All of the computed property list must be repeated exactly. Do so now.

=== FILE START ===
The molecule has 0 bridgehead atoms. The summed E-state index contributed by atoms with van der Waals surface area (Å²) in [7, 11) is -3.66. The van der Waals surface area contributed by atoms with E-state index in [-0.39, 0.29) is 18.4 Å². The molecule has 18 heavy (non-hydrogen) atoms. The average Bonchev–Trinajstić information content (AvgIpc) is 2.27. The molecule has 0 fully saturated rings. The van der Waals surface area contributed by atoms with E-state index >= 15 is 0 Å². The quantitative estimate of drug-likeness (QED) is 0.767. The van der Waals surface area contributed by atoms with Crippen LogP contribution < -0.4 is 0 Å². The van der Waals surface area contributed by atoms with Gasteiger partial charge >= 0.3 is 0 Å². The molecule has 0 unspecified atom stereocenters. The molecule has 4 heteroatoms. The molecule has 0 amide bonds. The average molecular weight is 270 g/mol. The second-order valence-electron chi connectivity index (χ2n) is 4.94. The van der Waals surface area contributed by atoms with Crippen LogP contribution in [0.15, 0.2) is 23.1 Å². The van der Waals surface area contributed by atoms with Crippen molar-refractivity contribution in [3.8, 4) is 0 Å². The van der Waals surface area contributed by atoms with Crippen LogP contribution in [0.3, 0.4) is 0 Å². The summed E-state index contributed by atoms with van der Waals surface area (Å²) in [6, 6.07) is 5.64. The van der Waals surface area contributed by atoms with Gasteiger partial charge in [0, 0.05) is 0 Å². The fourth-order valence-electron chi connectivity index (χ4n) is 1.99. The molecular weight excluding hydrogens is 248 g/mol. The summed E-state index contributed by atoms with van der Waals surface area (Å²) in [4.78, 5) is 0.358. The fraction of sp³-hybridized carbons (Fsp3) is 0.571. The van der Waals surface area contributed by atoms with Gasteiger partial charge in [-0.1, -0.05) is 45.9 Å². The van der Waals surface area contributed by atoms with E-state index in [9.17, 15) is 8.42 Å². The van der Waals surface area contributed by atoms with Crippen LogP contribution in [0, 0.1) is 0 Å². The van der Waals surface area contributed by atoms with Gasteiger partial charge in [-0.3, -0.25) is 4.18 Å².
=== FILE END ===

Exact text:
The molecule has 0 bridgehead atoms. The summed E-state index contributed by atoms with van der Waals surface area (Å²) in [7, 11) is -3.66. The van der Waals surface area contributed by atoms with E-state index in [-0.39, 0.29) is 18.4 Å². The molecule has 18 heavy (non-hydrogen) atoms. The average Bonchev–Trinajstić information content (AvgIpc) is 2.27. The molecule has 0 fully saturated rings. The van der Waals surface area contributed by atoms with E-state index >= 15 is 0 Å². The quantitative estimate of drug-likeness (QED) is 0.767. The van der Waals surface area contributed by atoms with Crippen LogP contribution < -0.4 is 0 Å². The van der Waals surface area contributed by atoms with Gasteiger partial charge >= 0.3 is 0 Å². The molecule has 0 unspecified atom stereocenters. The molecule has 4 heteroatoms. The molecule has 0 amide bonds. The average molecular weight is 270 g/mol. The second-order valence-electron chi connectivity index (χ2n) is 4.94. The van der Waals surface area contributed by atoms with Crippen LogP contribution in [0.15, 0.2) is 23.1 Å². The van der Waals surface area contributed by atoms with Crippen molar-refractivity contribution in [3.8, 4) is 0 Å². The van der Waals surface area contributed by atoms with Crippen LogP contribution in [0.3, 0.4) is 0 Å². The summed E-state index contributed by atoms with van der Waals surface area (Å²) in [6, 6.07) is 5.64. The van der Waals surface area contributed by atoms with Gasteiger partial charge in [0, 0.05) is 0 Å². The fourth-order valence-electron chi connectivity index (χ4n) is 1.99. The molecular weight excluding hydrogens is 248 g/mol. The summed E-state index contributed by atoms with van der Waals surface area (Å²) in [4.78, 5) is 0.358. The fraction of sp³-hybridized carbons (Fsp3) is 0.571. The van der Waals surface area contributed by atoms with Gasteiger partial charge in [-0.1, -0.05) is 45.9 Å². The van der Waals surface area contributed by atoms with E-state index in [9.17, 15) is 8.42 Å². The van der Waals surface area contributed by atoms with Crippen LogP contribution in [0, 0.1) is 0 Å². The van der Waals surface area contributed by atoms with Gasteiger partial charge in [-0.3, -0.25) is 4.18 Å².